"... 'It was his own fault,' I thought," said Tom Ivins. "'What he did, he screwed himself up. He got involved with the wrong people.' ... "
At least one of the anthrax mailings came from overseas, so neither of the key suspects could have possibly acted alone. Manipulation of the limited hang-out allows the FBI and controlled media to "clear" Hatfill - with fear of a libel suit ensuring that the press lays off him - but there is still a mountain of suppressed evidence that damns the beleaguered but now affluent virologist. The convenient "suicide" of Bruce E. Ivins, a patsy, takes the heat off of Hatfill completely, but he remains an obvious perpetrator, and the others will never be exposed ... according the the cover-up script ...
By Alex Constantine
The West Nile Virus outbreak of 1999 made 67 people in New York City ill, and brought with it endemic anxiety. But the anthrax mailings two years later brought death and high anxiety. Emergency measures in a jingoistic package, under consideration in the House of Representatives, arrived at the same time as the Ames strain and the emergency measures floated through Congress on a cloud of lethal white powder.
Right-wing propagandists stepped up to finger the obvious culprit. Laurie Mylroie explained to CNN, "it takes a highly sophisticated agency to produce anthrax in the lethal form. Not many parties can do that." Saddam Hussein "continues his part of the war in the form of terrorism. It is unlikely that anthrax will remain in letters. It is likely that it will be used in the subway of a city, or in the ventilation system of a U.S. building. Saddam wants revenge against us. He wants to do to the U.S. what we've done to Iraq."
This cover story didn't hold up under the tension of scientific deduction, though. The true culprit - it emerged after Dr. Barbara Rosenberg of the Federation of American Scientists pestered the Bureau with facts and public exposure - was an obscure, right-wing biochemical warfare "counterterrorist," withal. The serial killer took his training at the NIH in Bethesda, Maryland and other civilian-run, federal facilities, also a two-year fellowship from the National Research Council, the country's leading CBW defense lab. He moved on to the U.S. Army Medical Research Institute of Infectious Diseases - USAMRIID - at Fort Detrick. He experimented with biological responses to filoviridae, the family of viruses that transmit Ebola. In September 1999 - as the Jerry Hauer-SAIC-Fort Detrick-USAMRIID West Nile Virus was taking hold in New York - the terrorist began working at the very same lab.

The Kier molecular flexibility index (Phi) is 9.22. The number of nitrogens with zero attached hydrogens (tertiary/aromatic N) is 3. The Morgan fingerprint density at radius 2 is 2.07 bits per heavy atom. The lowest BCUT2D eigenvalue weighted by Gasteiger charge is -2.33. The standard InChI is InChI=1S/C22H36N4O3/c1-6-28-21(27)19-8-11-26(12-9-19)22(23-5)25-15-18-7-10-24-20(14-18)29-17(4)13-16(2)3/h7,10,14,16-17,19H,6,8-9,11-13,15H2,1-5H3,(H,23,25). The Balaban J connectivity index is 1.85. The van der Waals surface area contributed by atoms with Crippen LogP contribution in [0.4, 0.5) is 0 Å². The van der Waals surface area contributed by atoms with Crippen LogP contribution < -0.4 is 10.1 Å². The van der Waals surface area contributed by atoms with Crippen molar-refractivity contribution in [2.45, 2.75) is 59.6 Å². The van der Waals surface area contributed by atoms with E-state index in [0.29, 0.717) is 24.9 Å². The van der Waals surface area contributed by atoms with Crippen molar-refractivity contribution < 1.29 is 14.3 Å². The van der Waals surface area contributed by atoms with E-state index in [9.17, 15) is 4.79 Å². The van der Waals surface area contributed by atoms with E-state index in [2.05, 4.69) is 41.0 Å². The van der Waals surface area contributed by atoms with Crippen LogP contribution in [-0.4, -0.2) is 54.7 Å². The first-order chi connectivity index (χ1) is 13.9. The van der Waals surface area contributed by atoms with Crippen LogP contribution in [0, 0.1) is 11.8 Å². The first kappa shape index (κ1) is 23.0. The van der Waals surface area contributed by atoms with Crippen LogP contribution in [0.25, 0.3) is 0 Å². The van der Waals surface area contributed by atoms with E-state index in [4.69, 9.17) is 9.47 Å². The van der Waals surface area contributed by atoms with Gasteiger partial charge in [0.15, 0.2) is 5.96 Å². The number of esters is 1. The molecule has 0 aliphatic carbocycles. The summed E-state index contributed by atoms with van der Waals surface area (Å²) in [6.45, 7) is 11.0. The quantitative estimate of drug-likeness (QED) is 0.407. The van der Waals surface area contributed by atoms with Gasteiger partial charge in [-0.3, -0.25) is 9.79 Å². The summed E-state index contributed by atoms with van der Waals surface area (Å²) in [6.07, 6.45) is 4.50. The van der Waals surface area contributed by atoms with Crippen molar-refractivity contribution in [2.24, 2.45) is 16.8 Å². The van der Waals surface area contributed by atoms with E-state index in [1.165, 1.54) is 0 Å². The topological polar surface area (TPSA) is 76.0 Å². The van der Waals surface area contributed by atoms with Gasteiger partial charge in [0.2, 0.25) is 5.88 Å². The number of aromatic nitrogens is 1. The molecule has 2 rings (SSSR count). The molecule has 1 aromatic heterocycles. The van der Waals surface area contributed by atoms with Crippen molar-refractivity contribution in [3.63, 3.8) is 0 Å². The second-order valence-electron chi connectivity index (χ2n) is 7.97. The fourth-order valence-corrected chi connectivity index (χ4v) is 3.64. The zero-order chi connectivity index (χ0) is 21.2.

By March of 2002, it was clear that the FBI was protecting him. Spokesmen for the Bureau were evasive about the source of the anthrax but it gradually emerged, by process of elimination and genetic analysis, that the culprit worked at the same classified USAMRIID facility in Maryland that employed Jerry "West Nile" Haurer.
CounterPunch commented a month later on geographic connections that bore directly on the case: "The South African media [have] been abuzz with details of that nation's former biological warfare program and its links to the CIA. The South African bio-chemical war program was code-named Project Coast and was centered at the Roodeplat Research Laboratories north of Pretoria. The lab maintained links to the US biowarfare facility at Fort Detrick and Britain's Porton Down Laboratory. The head of the South African program, Dr. Wouter Basson, was reportedly offered a job with the CIA in the United States after the fall of the apartheid regime. According to former South African National Intelligence Agency deputy director Michael Kennedy, when Basson refused the offer, the CIA allegedly threatened to kill him." The U.S. pressured President Mandela to relinquish Basson's research files and they were transported to Fort Detrick.1
The FBI pushed on with the investigation but withheld from public disclosure that the terrorist had worked with Wouter Basson in South Africa, and that he'd been a member of the South African Nazi Party.